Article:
Where Logic Meets Love

My Work -- An Update

Monday, May 17, 2010

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 My Work -- An Update | Faith Permeating Life
I want to revisit this post about my job because so much has changed since I wrote it.

The first big change, which I've mentioned previously, is that I now have a steady freelance copyediting job (which is what I should be working on right now...). I am connected into a network of authors who love my work, and I will probably be working with books for a long time to come. That is exciting to me. It also makes me feel like I haven't deserted my dream of working in publishing, even though my full-time job is in higher ed.

Another huge change in my work is that back in October, after being very vocal about my desire for more projects to work on, I started doing work for our learning assessment department -- first very basic, menial tasks, but increasingly more complex and important projects. The director made a big effort to get me access to a computer with SPSS so I could do more meaningful analyses, and he's been able to take on a lot more projects with my help. My boss has finally become aware of all the work I've been doing, and at my recent performance review said she wanted to review the responsibilities shared across the department to allow me to do more of this kind of work.

This is a help with two of the points in my previous post -- I have a lot less downtime now, and I feel like I'm putting my graduate education to work. Actually, a third point as well -- I'm able to help a lot of different people, and a lot of my work has a clear benefit for the quality of education for our students.

I've become really involved with student course evaluations and getting trained on our new evaluation software, and I'm trying to be a vocal advocate for the importance of course evaluations and allowing students to be part of the process of crafting good evaluation questions. I've done a lot of work recently looking at the research on course evaluations, so I feel educated enough to talk intelligently with anyone who wants to dismiss them as "an outlet for disgruntled students" or something like that.

Probably the most amazing transformation, and one that has only come in the past month or so, is the change in how people in my office view my capabilities -- not everyone, but not just one or two people anymore. My job, officially, is designed to be low-man-on-the-totem-pole -- I'm the one who gets the tasks that are too menial, monotonous, or time-consuming for people "higher up" to waste their time with. Everyone else in the office has the power to dump on delegate to me. Now, suddenly, people are saying to me, "Let's find someone else to do that -- we don't want to waste your time. Your time could be better spent on other projects." That's amazing to me! Especially because I'm perfectly happy doing time-consuming tasks if they support other people.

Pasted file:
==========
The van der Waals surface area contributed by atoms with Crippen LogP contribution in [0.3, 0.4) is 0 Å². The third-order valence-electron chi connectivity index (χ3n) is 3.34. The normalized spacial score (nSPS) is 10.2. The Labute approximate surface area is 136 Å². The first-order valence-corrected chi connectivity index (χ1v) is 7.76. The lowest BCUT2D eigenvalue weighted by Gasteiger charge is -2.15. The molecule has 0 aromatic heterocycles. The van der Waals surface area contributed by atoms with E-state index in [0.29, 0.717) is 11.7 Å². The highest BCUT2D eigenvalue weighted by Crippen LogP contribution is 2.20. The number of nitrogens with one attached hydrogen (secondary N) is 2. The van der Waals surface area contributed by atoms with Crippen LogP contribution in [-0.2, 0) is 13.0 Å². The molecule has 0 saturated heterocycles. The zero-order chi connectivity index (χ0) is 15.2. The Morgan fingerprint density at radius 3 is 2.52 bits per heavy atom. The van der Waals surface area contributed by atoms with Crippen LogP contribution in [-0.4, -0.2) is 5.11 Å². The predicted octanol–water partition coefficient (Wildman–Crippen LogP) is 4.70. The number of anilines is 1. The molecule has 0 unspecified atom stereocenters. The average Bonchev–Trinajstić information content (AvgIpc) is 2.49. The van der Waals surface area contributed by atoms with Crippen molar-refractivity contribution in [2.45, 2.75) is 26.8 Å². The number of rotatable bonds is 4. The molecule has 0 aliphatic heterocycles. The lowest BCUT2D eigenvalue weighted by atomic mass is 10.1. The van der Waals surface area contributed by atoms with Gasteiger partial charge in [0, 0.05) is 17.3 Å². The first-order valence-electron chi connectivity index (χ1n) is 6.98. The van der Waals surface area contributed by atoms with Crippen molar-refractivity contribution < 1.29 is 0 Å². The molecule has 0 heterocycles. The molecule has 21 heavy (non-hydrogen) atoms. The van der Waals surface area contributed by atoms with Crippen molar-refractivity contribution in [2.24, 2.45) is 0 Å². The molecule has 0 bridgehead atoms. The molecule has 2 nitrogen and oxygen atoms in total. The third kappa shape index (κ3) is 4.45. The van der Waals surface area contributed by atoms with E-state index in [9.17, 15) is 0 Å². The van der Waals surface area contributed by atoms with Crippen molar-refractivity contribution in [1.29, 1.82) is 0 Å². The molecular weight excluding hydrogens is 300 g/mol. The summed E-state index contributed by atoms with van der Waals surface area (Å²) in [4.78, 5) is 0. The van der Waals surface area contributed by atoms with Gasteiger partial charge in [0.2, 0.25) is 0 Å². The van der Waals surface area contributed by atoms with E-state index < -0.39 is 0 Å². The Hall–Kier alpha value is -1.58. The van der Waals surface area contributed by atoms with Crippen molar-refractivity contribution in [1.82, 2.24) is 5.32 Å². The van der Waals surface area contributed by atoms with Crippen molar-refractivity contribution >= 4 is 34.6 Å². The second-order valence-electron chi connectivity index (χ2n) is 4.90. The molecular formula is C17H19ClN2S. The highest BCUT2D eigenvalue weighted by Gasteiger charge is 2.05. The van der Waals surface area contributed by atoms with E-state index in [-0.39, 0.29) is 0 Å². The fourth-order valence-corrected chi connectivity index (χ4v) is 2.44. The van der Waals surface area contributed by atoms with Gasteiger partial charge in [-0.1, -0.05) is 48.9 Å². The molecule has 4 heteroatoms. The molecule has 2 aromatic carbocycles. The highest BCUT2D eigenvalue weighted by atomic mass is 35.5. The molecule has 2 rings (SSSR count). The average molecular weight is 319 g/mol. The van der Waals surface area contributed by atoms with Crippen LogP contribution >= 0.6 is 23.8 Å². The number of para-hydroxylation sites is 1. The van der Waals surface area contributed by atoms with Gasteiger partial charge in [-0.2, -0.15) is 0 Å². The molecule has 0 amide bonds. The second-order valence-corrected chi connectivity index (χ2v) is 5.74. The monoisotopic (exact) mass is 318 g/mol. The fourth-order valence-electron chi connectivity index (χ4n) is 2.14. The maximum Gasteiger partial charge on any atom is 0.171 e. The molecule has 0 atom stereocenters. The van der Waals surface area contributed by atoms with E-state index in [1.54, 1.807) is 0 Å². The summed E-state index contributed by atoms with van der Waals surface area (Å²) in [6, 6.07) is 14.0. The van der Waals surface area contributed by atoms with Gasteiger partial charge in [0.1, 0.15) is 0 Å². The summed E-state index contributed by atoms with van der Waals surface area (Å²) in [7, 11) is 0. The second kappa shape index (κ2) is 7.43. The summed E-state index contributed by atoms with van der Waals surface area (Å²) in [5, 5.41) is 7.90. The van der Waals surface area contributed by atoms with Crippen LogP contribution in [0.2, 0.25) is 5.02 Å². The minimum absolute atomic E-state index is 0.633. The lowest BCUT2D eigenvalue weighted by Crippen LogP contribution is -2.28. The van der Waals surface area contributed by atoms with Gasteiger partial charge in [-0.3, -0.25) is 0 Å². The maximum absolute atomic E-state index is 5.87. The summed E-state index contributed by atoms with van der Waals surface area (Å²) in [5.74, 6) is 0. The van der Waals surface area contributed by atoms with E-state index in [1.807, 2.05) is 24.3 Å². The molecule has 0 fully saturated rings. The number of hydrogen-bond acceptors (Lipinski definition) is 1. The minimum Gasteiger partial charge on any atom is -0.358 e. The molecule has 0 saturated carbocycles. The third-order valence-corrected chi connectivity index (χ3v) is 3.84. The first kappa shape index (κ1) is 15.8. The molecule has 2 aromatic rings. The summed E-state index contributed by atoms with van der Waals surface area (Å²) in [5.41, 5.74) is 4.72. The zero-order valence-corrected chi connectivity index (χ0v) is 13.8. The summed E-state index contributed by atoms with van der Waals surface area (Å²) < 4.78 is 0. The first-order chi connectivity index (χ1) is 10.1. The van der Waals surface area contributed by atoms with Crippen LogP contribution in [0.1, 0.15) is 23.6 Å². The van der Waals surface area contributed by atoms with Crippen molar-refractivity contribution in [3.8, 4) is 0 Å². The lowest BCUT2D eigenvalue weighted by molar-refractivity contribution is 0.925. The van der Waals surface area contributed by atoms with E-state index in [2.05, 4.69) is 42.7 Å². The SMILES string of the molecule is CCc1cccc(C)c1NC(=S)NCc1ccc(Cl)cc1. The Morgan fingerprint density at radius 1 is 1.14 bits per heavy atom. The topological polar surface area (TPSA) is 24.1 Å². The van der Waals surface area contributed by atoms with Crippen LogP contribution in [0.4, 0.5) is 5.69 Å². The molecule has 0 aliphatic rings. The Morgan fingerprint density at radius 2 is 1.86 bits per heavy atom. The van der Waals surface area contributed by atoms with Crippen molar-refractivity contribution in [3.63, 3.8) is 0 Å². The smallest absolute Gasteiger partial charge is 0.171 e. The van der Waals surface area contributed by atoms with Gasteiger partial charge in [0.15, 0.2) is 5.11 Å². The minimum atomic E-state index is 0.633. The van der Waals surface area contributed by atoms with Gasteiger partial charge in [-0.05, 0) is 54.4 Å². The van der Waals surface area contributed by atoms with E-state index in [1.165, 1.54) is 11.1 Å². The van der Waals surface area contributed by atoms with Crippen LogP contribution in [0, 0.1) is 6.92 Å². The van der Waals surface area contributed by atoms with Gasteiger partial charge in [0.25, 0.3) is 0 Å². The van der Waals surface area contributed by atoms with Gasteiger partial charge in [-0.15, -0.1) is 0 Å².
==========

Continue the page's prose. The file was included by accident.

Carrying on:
The most recent change in my job is that my boss -- who, ever since I got mono, constantly looks at me like I'm going to die -- suggested I start working at home two days a week, starting this week. I worked at home last Thursday and it made a huge difference. No commute meant I didn't have to walk anywhere, I didn't have to get up so early, I didn't even shower or change out of my PJs, just ate breakfast and brushed my teeth. And Mike is done with his internship, so he's here to make me lunch and refill my water. I've gotten better about asking him to do things for me, and he's gotten better about offering. He was a little put out about not being able to play his video game while I was working, but once I finished the report that required a lot of concentration, I was able to put in my headphones and let him play his game.

I believe it's true what people told me when I was job-searching: You can get a job that's not your ideal job, prove your abilities to the people you work with, and end up doing something you love. Granted, I'm not doing evaluation and assessment work full time yet, but as soon as that's a possibility organizationally and financially for my department, it sounds like everyone wants me to. And that is awesome.


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